Marching for Policy Change

By Michael R. Malone

Marching for Policy Change

By Michael R. Malone
UM students rally against gun violence, support Coral Gables commission resolution.

Approximately 25 students, members of the newly formed ‘Canes Against Gun Violence (CAGV) group, held a brief rally on February 28 at the Rock, then walked the two and a half miles under a noonday sun to Coral Gables City Hall to hand deliver red and white carnations as a “thank you” to the City Commission for passing a resolution urging gun control reform.

“I am marching, and we’re all marching for policy change,” said Elizabeth “Liz” Rodriguez, a core organizer for the event. “If high school students can make noise, then we can help them enact policy change,” she added, referring to the students from Marjory Stoneman Douglas (MSD) High School in Parkland who have galvanized the nation with their youthful activism in the wake of the mass shooting on February 14 at the school.

Logan Smith, a sophomore majoring in both political science and voice, led the students as they marched across campus, chanting “Stop the Silence, End the Violence,” among other slogans.

“We want the commission to know how much we appreciate and support their resolution,” said Smith, originally from Denver who described himself as a “big advocate for gun control reform.”

The Gables City Commission passed a resolution on February 27 adopting two bills, one pending in the Florida House, the other in the Senate, that would ban assault weapons and large-capacity magazines, as part of the city’s legislative agenda and urging the Legislature to adopt these or similar laws “as they are good public policy.”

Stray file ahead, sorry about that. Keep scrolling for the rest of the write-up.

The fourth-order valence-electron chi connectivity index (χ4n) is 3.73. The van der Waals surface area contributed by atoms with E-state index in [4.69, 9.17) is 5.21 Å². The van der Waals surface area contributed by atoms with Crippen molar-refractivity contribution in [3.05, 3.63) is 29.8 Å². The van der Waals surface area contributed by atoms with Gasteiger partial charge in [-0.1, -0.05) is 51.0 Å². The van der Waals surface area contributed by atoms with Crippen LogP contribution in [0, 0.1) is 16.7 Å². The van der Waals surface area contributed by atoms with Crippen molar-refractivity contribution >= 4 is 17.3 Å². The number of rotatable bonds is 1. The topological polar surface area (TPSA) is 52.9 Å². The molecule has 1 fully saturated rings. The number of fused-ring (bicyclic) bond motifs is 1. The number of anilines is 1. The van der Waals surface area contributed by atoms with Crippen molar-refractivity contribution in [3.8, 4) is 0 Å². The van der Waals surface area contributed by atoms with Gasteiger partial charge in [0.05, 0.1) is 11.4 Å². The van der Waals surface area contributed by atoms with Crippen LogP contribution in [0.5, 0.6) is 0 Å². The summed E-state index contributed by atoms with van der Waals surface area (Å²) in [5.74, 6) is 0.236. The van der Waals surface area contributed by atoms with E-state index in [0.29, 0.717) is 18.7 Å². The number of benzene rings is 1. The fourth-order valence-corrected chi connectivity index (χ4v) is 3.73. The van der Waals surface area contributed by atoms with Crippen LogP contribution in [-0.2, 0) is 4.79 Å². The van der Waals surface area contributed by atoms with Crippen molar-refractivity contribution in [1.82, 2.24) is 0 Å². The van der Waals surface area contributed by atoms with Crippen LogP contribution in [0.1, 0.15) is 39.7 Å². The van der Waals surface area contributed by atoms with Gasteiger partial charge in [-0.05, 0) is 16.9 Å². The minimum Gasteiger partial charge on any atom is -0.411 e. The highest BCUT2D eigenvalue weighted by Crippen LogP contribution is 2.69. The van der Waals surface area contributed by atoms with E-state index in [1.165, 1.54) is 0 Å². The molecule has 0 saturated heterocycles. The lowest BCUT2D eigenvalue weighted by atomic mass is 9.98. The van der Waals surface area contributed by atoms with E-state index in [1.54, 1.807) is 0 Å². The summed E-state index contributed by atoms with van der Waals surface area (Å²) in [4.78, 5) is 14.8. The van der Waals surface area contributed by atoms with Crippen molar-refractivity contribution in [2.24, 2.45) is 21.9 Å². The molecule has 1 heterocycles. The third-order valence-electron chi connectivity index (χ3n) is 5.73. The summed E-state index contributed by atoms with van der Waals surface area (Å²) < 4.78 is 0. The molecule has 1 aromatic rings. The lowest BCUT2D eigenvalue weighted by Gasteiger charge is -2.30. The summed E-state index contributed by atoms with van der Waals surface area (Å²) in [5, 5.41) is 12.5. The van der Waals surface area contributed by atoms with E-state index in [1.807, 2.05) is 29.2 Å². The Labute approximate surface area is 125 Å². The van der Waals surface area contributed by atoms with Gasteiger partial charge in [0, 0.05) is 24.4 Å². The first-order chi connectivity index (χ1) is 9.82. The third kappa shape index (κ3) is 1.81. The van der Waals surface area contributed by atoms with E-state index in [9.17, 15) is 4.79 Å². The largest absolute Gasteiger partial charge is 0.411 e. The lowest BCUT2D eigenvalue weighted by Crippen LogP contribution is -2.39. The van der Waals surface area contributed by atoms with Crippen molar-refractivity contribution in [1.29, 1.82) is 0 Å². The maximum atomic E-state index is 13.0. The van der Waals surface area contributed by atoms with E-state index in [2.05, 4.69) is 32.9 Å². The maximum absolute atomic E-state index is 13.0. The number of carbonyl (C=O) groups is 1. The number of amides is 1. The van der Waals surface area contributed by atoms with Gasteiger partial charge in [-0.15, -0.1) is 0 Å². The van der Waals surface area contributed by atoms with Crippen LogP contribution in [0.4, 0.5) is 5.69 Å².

A clerk at the commission confirmed that the students delivered their red and white carnations to the commission and held a short rally.

Steven Beck, a third-year law student, attended the rally and walked with the group. He  felt moved to action because his girlfriend’s younger sister who attends an elementary school near Parkland was forced into lock down—like students in many schools in the area—during the heart-wrenching hours after the mass shooting.

“There are a lot of common-sense reforms, such as banning high-capacity magazines, closing gun show loopholes, that we should do,” he said, adding that he’s most interested in reform that will withstand any constitutional challenge. Beck suggested that “we should study guns the same way that we study auto accidents.”

Rally organizer Rodriguez, who attended a public high school in Coral Springs near Parkland, said she was sad but not surprised when she learned what had transpired at MSD.

“Just last year we had to become accustomed to what it was like, following procedures during an active shooter and lockdown training, waiting and hiding in the dark, waiting for it to be over, waiting and waiting and using our textbooks as shields and weapons.”